The Boy Scouts have been in the news a couple times in recent years. In 2013 it ended the ban on openly homosexual Scouts that had been in place from its formation in 1910. In 2015 the Boy Scouts began accepting openly gay Scout leaders. In 2017 the Boy Scouts began accepting applications from transgender boys, i.e. individuals who were born female but identify as male. Recently, the Boy Scouts announced that they would now allow girls to become Scouts, and that they will be changing the name to “Scouts BSA” in February 2019.

There has been a cumulative effect of all these moves. Between 2013 (when openly gay Scouts were first allowed) and 2016, membership in the Boy Scouts fell ten percent. They May 2018 announcement that scouting would not be co-ed was the straw-that-broke-the-camel’s-back for the Mormon church. They have announced they are pulling their 185,000 Mormon members out of the Scouts.   If you read the prognostication many (including strong supporters of the Boy Scouts) have for the Scouts, it is not pretty. Many believe that families with more traditional values feel abandoned by the Boy Scouts and will move on. Considering that demographics studies indicate that couples that identify as “traditional” or “conservative” have children in higher numbers than couples who identify as “liberal” or “progressive,” the Scouts are facing something of an existential crisis.

Does this present an opportunity for our congregations? 

In many of our WELS congregations, we have members who grew up in other Lutheran church bodies but left as their church slipped deeper into false doctrine. They were looking for something in line with their beliefs. They will tell you, “Really, I didn’t leave my church. My church left me.”

Likewise, many feel the Scouts has left behind what it once stood for. Many will be leaving the Scouts. Again, I wonder if this doesn’t create an opportunity. Could we fill the void?

Even before the Scouts adopted a progressive sexual agenda, WELS did not participate for other reasons articulated below. Instead, WELS started Lutheran Pioneers. However, the Pioneers has seen participation decline for quite some time now. Why is that? Anecdotally, it seems that kids are busy with other things: sports teams, involvement in community programs, Tae-kwon-do and music lessons, etc. Also, some parents may think Pioneers is about red neck-kerchiefs and learning to tie knots. But the Lutheran Pioneers of today is not identical to the Pioneers of my generation. I recently spoke to the national executive leaders for Boys Pioneers (Loren Lange) and Girl Pioneers (Christine Bohn). The Commission on Discipleship and the Lutheran Pioneers want to keep this dialogue going, also working with the Commission on Evangelism, to see if there are outreach possibilities for the Boy and the Girl Pioneers among our 1,275 congregations.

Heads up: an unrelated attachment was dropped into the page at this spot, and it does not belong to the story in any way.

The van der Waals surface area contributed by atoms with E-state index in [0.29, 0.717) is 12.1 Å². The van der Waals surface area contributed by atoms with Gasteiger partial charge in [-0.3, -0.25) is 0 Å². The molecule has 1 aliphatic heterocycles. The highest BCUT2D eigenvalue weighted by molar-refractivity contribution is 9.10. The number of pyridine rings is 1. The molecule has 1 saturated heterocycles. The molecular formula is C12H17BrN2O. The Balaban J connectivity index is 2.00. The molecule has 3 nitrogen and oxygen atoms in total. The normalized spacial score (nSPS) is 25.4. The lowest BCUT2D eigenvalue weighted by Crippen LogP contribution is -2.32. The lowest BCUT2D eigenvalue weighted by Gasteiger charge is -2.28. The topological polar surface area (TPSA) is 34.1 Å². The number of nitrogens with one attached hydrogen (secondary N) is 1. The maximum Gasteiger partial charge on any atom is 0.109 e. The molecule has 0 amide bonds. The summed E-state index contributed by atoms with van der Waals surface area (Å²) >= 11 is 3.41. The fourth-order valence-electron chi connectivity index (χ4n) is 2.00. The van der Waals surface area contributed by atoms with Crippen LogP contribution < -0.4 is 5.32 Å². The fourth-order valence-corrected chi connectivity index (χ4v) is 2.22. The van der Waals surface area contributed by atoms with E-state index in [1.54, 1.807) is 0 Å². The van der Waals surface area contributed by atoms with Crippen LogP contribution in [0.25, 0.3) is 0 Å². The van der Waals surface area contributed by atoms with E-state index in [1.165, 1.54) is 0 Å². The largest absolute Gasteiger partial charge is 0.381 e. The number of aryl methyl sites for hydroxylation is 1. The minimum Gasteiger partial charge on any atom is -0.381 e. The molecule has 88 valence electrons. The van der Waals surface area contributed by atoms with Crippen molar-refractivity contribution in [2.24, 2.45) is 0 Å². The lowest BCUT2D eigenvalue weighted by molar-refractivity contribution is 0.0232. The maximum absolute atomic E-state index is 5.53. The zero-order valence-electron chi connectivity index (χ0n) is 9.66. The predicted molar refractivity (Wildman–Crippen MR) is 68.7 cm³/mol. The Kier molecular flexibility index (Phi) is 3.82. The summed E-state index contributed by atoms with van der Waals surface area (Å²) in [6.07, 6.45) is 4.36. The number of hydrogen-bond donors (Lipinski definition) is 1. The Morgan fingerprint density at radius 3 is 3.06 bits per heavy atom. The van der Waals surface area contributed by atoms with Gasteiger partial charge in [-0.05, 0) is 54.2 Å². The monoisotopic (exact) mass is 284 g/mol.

I believe there are. Consider some of the core activities of Lutheran Pioneers, listed on their website (lutheranpioneers.org):

  • Through devotions and interaction, the Pioneers proclaim the gospel of Jesus Christ and teach obedience to all he has commanded.
  • The Pioneers teach useful skills (both historical and modern) for living in God’s world.
  • The Pioneers share an understanding of God’s creation and our role within it.
  • The Pioneers cultivates Christian leadership skills.
  • The Pioneers encourage serving our Lord by providing opportunities to serve our fellowman in our family, neighborhood, church and community.

Useful skills. An appreciation of nature. Service of community and country. That is exactly what parents of children in the Boy Scouts were hoping for their child. If we would provide that, it might fill a void.

Best of all… Where the Scouts presented a false, unionistic, “all-paths-to-God-are-equally-legitimate” approach to eternity, Lutheran Pioneers “proclaims the gospel of Jesus Christ.”

Below, you will find an article about the Scouting situation. You’ll also find a Bible study from WELS Conference of Presidents on the Scouts. It makes it clear why WELS continues to not participate in the Boy Scouts. But we have another option. One that has proven to be a blessing for generations.

Something to consider, my friends. If you have thoughts, please do not hesitate to contact me.

Written by Donn Dobberstein

 

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